Data centers look at power usage effectiveness (PUE) to gauge energy usage — essentially a ratio between how much power a data center is drawing versus how much power the computing is using. With an air-cooled data center, Equinix had a PUE of about 1.6. Liquid cooling with Nvidia’s new GPUs brought that down to 1.15, which is remarkably close to the 1.0 PUE data centers aim for.

Energy usage for Nvidia liquid-cooled data center GPUs.

In addition to better energy efficiency, Nvidia says liquid cooling provides benefits for preserving water. The company says millions of gallons of water are evaporated in data centers each year to keep air-cooled systems operating. Liquid cooling allows that water to recirculate, turning “a waste into an asset,” according to head of edge infrastructure at Equinix Zac Smith.

Although these cards won’t show up in the massive data centers run by Google, Microsoft, and Amazon — which are likely using liquid cooling already — that doesn’t mean they won’t have an impact. Banks, medical institutions, and data center providers like Equinix compromise a large portion of the data centers around today, and they could all benefit from liquid-cooled GPUs.

Nvidia says this is just the start of a journey to carbon-neutral data centers, as well. In a press release, Nvidia senior product marketing manager Joe Delaere wrote that the company plans “to support liquid cooling in our high-performance data center GPUs and our Nvidia HGX platforms for the foreseeable future.”

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Computing

How to watch Nvidia’s Computex 2022 keynote

Next week, Nvidia will be presenting its Computex 2022 keynote, where the company will discuss current and upcoming products for data centers, professional applications, and gaming. It’s not entirely clear what exactly the company will be talking about, and although rumors range from a new low-end GPU to an announcement of next-gen GPUs, Nvidia is always very secretive so we’ll just have to wait and see.

Here’s where you can watch Nvidia’s Computex keynote and what you can expect the company to announce.

How to watch Nvidia’s Computex 2022 keynote

Six different Nvidia executives will speak at Nvidia’s keynote, which starts at 8 p.m. PT on May 23. Computex is hosted in Taiwan, which means their afternoon is America’s late night, so you might have to stay up late to catch the presentation.

Nvidia is likely going to stream the presentation on its YouTube channel, as it typically does for Computex and events like GTC. After the stream is over, we expect a recording to be available on the YouTube page.

Following the presentation, Nvidia will host a talk specifically about Omniverse, hosted by Richard Kerris, Nvidia’s vice president of Omniverse. The talk will cover “the enormous opportunities simulation brings to 3D workflows and the next evolution of A.I.”

What to expect from Nvidia’s Computex 2022 keynote

Nvidia is notoriously tight-lipped about its upcoming products. In fact, ever since the GTX 10-series, Nvidia has always announced new gaming GPUs just weeks before launch, which is very different from rivals AMD and Intel, as they tend to announce big products more than a month away from launch. So, we’re either on the cusp of the next generation (presumably the RTX 40-series) or still some months away.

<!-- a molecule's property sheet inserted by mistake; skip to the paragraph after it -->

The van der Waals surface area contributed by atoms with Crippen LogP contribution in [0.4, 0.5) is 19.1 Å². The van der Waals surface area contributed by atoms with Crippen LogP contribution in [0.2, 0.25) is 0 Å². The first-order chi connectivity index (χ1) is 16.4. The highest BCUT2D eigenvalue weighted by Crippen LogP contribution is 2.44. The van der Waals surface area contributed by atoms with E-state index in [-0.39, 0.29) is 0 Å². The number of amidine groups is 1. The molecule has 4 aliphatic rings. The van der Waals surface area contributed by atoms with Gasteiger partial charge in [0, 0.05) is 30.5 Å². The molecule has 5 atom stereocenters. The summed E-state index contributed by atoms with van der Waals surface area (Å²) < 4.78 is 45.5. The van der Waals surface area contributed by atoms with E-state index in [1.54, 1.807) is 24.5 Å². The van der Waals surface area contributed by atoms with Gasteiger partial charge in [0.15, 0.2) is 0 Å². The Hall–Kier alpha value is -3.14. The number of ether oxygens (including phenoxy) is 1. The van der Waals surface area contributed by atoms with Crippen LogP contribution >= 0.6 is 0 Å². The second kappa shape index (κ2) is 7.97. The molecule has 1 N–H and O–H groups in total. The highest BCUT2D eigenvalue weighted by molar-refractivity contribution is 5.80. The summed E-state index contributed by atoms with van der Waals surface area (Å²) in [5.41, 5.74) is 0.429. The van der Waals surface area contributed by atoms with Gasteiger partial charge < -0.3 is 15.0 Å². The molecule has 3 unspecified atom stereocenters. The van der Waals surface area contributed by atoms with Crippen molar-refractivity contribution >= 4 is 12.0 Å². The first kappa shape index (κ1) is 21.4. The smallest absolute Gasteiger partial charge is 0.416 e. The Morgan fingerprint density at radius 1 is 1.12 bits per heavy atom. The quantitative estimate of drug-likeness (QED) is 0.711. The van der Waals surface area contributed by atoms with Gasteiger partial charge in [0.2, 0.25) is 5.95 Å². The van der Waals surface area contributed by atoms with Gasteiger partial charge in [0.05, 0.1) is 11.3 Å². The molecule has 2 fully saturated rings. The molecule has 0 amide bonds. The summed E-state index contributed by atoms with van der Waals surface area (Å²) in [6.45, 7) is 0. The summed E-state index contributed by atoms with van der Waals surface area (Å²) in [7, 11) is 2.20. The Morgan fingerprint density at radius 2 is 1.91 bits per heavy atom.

Jeff Fisher presenting the RTX 3090 Ti.

One hint comes from the list of speakers. When it comes to gaming news, we’re really interested in Jeff Fisher, Senior Vice President of GeForce. He previously announced the RTX 3090 Ti at CES 2022, which has led some to claim that this is proof he’s back again to announce the RTX 40-series. But it’s hard to imagine Nvidia CEO Jensen Huang not announcing the launch of a new generation of gaming GPUs in his famous kitchen. If Fisher is announcing a new gaming GPU, it’s more likely to be the rumored GTX 1630.

There are five other speakers at Nvidia’s keynote, but they’re expected to talk about data centers, professional GPUs, and automotive, not gaming GPUs. Unfortunately, if you’re not really into enterprise-grade hardware, you probably aren’t the target demographic of this keynote. Still, Nvidia does what Nvidia wants and we can never be too sure what it’s going to show at a big event like Computex.

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Computing

Nvidia’s GeForce RTX 3090 Ti GPU Set for January Launch

Nvidia is reportedly set to add three new variations to its GeForce RTX 30 series of GPUs, with the flagship RTX 3090 Ti apparently due for a release next month.

According to an embargoed document uncovered by VideoCardz, the highly anticipated RTX 3090 Ti GPU will be released on January 27, 2022. Also expected to be released on that same date is the GeForce RTX 3050 8GB graphics card. With CES 2022 around the corner, expect Nvidia to formally introduce these video cards at the event.

Elsewhere, Nvidia is said to be planning to announce the upgraded RTX 3070 Ti 16GB model next week on December 17, while a launch to consumers is scheduled for January 11. As for its specifications, VideoCardz notes how the GPU will contain the same CUDA core count as the 8GB model, in addition to the same clock speeds.

The card will also come with 16GB of GDDR6X memory, according to Wccftech, which means the standard GDDR6 modules found on the current GeForce RTX 3070 graphics card are being upgraded.